Relative to the prior year, total salaries remained lower despite significant investments in incremental revenue producers. As Kevin mentioned, demand remained strong. And given the improved productivity across our Travel business, we are confident that these investments will fuel continued organic revenue growth in the coming quarters.

There are several items worth calling out on the income statement. We recognized restructuring costs of $1.2 million associated with severance and other exit costs. Interest expense was approximately $700,000, representing a 22% decline over the prior year and essentially flat relative to the fourth quarter. The year-over-year decline was driven by a lower effective interest rate, partially offset by an increase in average borrowings during the quarter.

From a balance sheet perspective, we ended the quarter with $13.5 million in cash, higher than in the prior quarters, partially due to the timing of funding for weekly payroll. From a debt perspective, we had $96 million in outstanding debt under our ABL, excluding letters of credit, which was an increase of $43 million. The sequential increase was entirely due to the investment in working capital, driven by the significant sequential growth in our business, as our receivables increased by more than $75 million.

At the end of the quarter, we exercised the remaining accordion feature under our asset baseline to expand the total facility to $150 million. And as of March 31, we were able to access the entire line.

As a result of the revenue growth and related investment to working capital, we had a use of cash from operations of $25 million. Though receivables were up more than $75 million over the prior year-end, our days sales outstanding of 56 days was actually down two days since the start of the year. Capital expenditures were $1.2 million for the quarter, principally related to continued investments in our digital transformation.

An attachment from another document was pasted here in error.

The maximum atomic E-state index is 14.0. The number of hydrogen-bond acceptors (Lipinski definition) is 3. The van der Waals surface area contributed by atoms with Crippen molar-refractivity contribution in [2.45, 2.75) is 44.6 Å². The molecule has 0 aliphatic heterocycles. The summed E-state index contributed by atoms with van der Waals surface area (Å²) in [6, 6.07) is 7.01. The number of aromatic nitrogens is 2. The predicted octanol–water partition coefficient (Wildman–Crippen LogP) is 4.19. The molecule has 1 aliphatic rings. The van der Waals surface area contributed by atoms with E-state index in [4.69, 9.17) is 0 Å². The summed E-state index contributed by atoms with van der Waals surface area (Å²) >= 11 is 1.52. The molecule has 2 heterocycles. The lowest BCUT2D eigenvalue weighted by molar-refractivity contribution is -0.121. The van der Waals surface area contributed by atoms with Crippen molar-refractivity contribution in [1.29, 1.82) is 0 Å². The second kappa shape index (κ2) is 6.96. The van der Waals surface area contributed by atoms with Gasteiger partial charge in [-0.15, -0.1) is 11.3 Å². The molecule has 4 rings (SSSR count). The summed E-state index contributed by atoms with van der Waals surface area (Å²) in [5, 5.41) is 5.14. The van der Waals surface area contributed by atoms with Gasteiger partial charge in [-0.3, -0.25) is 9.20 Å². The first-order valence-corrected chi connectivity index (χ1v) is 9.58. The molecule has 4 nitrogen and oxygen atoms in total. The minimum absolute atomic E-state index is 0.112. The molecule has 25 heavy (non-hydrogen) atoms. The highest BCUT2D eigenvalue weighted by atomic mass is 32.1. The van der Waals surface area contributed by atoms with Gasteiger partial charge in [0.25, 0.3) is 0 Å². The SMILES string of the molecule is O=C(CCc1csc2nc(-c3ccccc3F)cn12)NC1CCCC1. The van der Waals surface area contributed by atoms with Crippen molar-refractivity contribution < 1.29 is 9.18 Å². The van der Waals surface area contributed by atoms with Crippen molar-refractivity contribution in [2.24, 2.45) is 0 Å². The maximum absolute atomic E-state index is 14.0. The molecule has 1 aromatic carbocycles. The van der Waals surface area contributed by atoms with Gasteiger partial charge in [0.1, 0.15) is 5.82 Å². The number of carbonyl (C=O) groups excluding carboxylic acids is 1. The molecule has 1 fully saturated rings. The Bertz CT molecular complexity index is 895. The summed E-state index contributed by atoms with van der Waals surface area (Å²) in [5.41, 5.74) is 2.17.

And this brings me to our outlook. We expect consolidated revenue to be between $300 million and $310 million, representing a 38% to 43% increase over the prior year. As we discussed, demand remains strong across Nurse and Allied staffing, and we continue to make progress on growing our headcount on assignment across Nurse and Allied. Our guidance assumes a sequential decline in bill rates, especially within our travel business, as we strive to continue to normalize rates for our clients. Offsetting the decline in bill rates, we anticipate a sequential volume increase, driven by the continued execution and improved productivity of our team. Physician Staffing is expected to be relatively flat on a sequential basis as COVID continues to impact that segment.

We're guiding to a margin between 22% and 22.5%, up sequentially as a result of the impact from the annual payroll tax reset in the first quarter. Gross margin is expected to continue to be lower than the prior year as a result of the lower margin related to COVID assignments. Adjusted EBITDA is expected to be between $19 million and $21 million, reflecting an EBITDA margin of 6.3% to 6.8%. The sequential decline is primarily related to the lower operating leverage from lower revenue.